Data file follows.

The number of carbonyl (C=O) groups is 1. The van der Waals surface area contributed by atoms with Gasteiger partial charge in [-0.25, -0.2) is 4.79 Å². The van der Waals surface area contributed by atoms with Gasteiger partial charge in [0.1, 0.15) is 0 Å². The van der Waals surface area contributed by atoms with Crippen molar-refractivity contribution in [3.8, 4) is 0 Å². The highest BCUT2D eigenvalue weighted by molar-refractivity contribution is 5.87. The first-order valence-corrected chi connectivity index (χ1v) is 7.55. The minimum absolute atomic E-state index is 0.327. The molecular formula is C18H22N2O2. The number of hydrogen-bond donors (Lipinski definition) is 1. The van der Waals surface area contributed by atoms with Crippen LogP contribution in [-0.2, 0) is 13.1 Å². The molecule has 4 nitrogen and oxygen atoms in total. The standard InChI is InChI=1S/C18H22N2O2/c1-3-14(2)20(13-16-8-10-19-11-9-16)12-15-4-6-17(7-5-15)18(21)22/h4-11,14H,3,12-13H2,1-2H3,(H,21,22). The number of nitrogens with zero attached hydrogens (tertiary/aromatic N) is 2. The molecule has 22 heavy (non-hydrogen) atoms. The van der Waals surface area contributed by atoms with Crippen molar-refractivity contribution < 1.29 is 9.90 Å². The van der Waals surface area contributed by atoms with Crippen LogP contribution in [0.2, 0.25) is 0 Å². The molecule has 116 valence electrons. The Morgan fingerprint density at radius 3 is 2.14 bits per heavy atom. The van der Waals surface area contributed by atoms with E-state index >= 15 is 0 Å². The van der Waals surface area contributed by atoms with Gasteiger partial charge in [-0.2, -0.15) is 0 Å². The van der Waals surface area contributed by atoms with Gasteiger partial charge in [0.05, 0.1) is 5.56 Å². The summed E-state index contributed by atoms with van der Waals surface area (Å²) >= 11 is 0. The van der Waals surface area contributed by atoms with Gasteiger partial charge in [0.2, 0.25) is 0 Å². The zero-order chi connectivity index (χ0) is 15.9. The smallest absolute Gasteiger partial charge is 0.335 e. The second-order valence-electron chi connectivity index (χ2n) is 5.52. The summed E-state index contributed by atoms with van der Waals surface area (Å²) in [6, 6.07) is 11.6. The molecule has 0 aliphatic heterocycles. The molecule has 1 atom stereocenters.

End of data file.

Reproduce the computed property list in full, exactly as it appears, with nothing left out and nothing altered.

The number of carbonyl (C=O) groups is 1. The van der Waals surface area contributed by atoms with Gasteiger partial charge in [-0.25, -0.2) is 4.79 Å². The van der Waals surface area contributed by atoms with Gasteiger partial charge in [0.1, 0.15) is 0 Å². The van der Waals surface area contributed by atoms with Crippen molar-refractivity contribution in [3.8, 4) is 0 Å². The highest BCUT2D eigenvalue weighted by molar-refractivity contribution is 5.87. The first-order valence-corrected chi connectivity index (χ1v) is 7.55. The minimum absolute atomic E-state index is 0.327. The molecular formula is C18H22N2O2. The number of hydrogen-bond donors (Lipinski definition) is 1. The van der Waals surface area contributed by atoms with Crippen LogP contribution in [-0.2, 0) is 13.1 Å². The molecule has 4 nitrogen and oxygen atoms in total. The standard InChI is InChI=1S/C18H22N2O2/c1-3-14(2)20(13-16-8-10-19-11-9-16)12-15-4-6-17(7-5-15)18(21)22/h4-11,14H,3,12-13H2,1-2H3,(H,21,22). The number of nitrogens with zero attached hydrogens (tertiary/aromatic N) is 2. The molecule has 22 heavy (non-hydrogen) atoms. The van der Waals surface area contributed by atoms with Crippen molar-refractivity contribution < 1.29 is 9.90 Å². The van der Waals surface area contributed by atoms with Crippen LogP contribution in [0.2, 0.25) is 0 Å². The molecule has 116 valence electrons. The Morgan fingerprint density at radius 3 is 2.14 bits per heavy atom. The van der Waals surface area contributed by atoms with E-state index >= 15 is 0 Å². The van der Waals surface area contributed by atoms with Gasteiger partial charge in [-0.2, -0.15) is 0 Å². The van der Waals surface area contributed by atoms with Gasteiger partial charge in [0.05, 0.1) is 5.56 Å². The summed E-state index contributed by atoms with van der Waals surface area (Å²) >= 11 is 0. The van der Waals surface area contributed by atoms with Gasteiger partial charge in [0.2, 0.25) is 0 Å². The zero-order chi connectivity index (χ0) is 15.9. The smallest absolute Gasteiger partial charge is 0.335 e. The second-order valence-electron chi connectivity index (χ2n) is 5.52. The summed E-state index contributed by atoms with van der Waals surface area (Å²) in [6, 6.07) is 11.6. The molecule has 0 aliphatic heterocycles. The molecule has 1 atom stereocenters.